7. by Alexander Fury .


    Please enable JavaScript to view this content.
  8. by Alexander Fury .

    PARIS FASHION WEEK: Jean Charles de Castelbajac

    Played out on catwalk a patterned with Disney clouds, Jean Charles de Castelbajac's S/S 2009 collection was, as anticipated, an colourful, cartoony antidote to the current sturm und drang of reality. It was classic Castelbajac - opening with a loony-tunes style primary splodged suit and giant jokey lego-brick spectacles and pretty much continuing from then on. Simple cotton separates in brights were childish, silly and exactly what was expected - and needed. Castelbajac's sunny optimism is currently striking a chord, if not with the uber-sophisticates of fashion's elite or those seeking an intellectual justification for the times in which we live, then with a new generation of kids whose dress up to mess up mantra is oddly in synch with this sixty-something's way of thinking. Witness Carri Mundane of Cassette Playa front row, whose own pixellated and colour-saturated sportswear offerings are direct descentants of Castelbajac's. At the same time, this show seemingly had some contemporary relevance outside of the Castelbajac Technicolor sphere: a sequinned 'Carte Gold' credit card shift and another bearing an image of Obama have some kind of resonance with the here and now, and the latter prompted applause to prove it. Likewise the surfeit of black, a sobre anti-spring trend that has crept into the vast majority of collections. The latter half of the show was, for Castelbajac, subdued - playing with this shade, alongside much white and touches of red and toying with Disney imagery. And although we assumed Castelbajac would be the last bastion of bright, there were a few all-black and entirely unembellished dresses and suits, with even relatively played-down accessories. The question of exactly who would go to Castelbajac for a tailored black trouser suit, besides a Loony Tunes widow, remains to be answered.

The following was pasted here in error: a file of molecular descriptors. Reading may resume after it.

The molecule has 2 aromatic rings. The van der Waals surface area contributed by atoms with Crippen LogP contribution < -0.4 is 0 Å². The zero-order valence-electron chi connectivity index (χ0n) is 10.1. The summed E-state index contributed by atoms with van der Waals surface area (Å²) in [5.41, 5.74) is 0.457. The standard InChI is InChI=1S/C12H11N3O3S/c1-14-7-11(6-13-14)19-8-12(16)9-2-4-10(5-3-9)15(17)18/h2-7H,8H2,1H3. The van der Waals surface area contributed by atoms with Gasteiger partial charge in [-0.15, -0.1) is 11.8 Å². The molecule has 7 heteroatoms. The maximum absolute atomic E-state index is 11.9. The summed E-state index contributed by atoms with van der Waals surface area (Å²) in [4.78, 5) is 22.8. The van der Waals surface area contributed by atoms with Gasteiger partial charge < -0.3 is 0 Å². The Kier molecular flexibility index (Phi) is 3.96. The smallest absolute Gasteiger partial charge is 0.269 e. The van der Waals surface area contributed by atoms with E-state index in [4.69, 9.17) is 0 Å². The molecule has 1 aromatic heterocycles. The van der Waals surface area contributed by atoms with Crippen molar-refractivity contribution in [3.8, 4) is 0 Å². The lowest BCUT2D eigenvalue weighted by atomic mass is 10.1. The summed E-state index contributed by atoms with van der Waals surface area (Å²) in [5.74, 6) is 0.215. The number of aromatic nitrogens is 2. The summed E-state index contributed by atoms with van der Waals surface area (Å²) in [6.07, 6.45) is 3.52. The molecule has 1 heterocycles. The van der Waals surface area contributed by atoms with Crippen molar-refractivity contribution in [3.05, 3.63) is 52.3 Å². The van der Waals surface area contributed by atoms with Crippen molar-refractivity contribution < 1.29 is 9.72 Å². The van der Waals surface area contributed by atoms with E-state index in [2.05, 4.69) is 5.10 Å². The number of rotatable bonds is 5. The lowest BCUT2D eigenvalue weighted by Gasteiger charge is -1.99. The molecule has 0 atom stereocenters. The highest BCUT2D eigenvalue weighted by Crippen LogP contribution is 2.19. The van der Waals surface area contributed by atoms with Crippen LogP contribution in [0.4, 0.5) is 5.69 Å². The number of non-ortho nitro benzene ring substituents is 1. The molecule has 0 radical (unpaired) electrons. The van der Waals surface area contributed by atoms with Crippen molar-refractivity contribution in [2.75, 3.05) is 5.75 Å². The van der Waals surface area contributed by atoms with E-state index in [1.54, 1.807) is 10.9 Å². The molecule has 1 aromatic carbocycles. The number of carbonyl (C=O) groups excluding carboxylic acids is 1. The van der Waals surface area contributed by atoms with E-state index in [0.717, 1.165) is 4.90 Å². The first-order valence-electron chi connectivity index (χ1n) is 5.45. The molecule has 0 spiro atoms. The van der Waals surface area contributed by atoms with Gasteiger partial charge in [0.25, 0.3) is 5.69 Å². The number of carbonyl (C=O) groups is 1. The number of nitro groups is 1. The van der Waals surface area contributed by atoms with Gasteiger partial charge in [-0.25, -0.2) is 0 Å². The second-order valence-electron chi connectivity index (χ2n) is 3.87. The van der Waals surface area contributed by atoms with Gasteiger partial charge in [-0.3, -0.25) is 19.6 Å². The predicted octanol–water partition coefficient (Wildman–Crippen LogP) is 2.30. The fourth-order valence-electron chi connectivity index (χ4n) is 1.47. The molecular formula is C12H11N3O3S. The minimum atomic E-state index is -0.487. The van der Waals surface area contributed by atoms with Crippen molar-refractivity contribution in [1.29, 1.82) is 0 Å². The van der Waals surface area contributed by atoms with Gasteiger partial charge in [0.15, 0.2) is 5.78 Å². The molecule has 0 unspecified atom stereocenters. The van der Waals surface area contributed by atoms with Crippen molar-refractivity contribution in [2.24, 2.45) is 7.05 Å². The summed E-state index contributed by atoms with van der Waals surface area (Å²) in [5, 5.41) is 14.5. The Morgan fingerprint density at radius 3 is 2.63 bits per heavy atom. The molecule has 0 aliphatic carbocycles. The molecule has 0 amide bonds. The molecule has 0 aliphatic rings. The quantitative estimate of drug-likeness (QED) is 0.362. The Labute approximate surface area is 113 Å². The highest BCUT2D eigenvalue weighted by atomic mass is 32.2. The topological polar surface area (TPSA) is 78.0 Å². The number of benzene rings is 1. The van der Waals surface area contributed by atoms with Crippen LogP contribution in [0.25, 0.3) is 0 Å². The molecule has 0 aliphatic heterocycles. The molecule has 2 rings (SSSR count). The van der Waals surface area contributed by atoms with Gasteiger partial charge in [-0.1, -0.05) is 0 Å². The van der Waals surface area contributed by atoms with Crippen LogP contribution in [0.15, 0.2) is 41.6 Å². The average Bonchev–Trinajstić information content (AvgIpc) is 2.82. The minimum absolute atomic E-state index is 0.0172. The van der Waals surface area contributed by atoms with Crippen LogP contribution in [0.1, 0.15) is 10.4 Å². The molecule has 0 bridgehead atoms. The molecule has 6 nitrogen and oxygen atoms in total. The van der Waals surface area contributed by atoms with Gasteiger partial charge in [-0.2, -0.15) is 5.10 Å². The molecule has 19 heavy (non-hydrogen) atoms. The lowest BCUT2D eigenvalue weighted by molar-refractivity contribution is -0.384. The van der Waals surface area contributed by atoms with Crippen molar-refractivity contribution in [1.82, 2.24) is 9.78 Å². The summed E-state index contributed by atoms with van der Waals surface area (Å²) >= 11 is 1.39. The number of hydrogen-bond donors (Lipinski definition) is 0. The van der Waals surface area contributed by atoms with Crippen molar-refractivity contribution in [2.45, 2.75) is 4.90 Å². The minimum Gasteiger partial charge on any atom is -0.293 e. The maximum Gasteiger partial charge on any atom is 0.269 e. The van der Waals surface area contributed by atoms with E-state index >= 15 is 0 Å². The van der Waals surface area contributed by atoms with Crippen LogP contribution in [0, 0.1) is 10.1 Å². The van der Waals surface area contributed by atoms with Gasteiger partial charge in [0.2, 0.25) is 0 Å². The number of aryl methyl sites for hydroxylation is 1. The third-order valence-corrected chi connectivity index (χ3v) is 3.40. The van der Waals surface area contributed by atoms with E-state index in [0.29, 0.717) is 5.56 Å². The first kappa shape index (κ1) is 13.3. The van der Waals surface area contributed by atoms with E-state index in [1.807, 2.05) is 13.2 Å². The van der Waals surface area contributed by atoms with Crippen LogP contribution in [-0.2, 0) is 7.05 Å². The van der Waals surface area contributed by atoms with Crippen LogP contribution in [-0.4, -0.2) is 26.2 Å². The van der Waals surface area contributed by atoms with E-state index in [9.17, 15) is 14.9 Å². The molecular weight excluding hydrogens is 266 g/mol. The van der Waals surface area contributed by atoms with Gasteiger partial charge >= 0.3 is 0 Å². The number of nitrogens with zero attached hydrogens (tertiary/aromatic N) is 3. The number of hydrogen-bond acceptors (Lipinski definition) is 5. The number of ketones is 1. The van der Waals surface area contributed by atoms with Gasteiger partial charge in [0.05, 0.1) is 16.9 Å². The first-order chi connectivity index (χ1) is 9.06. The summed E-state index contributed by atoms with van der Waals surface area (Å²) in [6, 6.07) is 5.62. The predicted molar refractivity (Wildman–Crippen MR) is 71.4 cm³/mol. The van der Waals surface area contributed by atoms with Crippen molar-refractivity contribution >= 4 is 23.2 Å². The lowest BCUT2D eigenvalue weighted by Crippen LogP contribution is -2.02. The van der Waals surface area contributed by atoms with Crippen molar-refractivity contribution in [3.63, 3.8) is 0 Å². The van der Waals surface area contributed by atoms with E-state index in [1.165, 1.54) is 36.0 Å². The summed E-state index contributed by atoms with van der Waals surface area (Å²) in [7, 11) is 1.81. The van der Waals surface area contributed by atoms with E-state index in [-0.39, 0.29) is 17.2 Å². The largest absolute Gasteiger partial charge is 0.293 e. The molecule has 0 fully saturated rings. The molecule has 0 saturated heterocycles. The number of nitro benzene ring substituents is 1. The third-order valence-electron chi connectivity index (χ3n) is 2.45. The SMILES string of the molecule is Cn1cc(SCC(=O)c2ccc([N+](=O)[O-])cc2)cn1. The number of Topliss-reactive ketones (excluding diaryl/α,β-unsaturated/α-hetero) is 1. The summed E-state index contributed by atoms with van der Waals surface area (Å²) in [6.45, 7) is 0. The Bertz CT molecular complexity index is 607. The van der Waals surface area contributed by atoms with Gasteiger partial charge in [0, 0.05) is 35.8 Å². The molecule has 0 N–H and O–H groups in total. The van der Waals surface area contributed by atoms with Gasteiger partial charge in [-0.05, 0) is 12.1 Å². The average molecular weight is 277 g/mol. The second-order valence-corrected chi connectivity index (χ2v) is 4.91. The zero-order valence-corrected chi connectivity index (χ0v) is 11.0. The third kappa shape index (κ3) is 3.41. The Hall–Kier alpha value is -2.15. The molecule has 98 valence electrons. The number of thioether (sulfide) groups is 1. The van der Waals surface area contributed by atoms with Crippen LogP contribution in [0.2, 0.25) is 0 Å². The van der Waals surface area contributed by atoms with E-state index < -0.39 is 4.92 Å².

9. by Alexander Fury .

    PARIS FASHION WEEK: The Walk Through at Jean Charles de Castelbajac

    Please enable JavaScript to view this content.

    1. la
      17:28 3 Oct 2008
      I have never been much of a fan of Monsieur Castelbajac but now I see it on Carri Mundane it all makes sense. Funny thing fashion, what you hate yesterday you can love today.
  11. by Alexander Fury .

    PARIS FASHION WEEK: Viktor and Rolf Showroom

    As an alternative to the hectic pace of Paris Fashion Week Viktor and Rolf chose, this season, to again say 'NO' - no to the show, that is, opting instead to show their wares online at V&R are, of course, no the first to do this - Helmut Lang lapped them by over a decade - but accordingly new technologies afforded them a far smoother running than many of their predecessors; no overloaded servers or streaming issues reported. As a portal for showing clothes, an online venue was appropriate enough for a collection inspired, seemingly, by the future of fashion. Titled 'Funny Face' after the fifties fashionista satire that unleashed the mantra 'THINK PINK!', their collection projected this view of fifties couture into the future, with pleated ruffles and frills projecting from outfits like whirling satellite components. Reminiscent of Alta Moda maestro Roberto Capucci, these made-to-order pieces, often embellished like computer components with intricate circuitboard embroidery in oversized Swarovski crystals, were the highlights of a collection that, despite its space-age themes, otherwise seemed relatively grounded in reality. The most striking elements? The slightly sinister shattered-mirror bags and genuinely futuristic Space Oddessy black-and-white striated geometric pattens coiling around simple separates.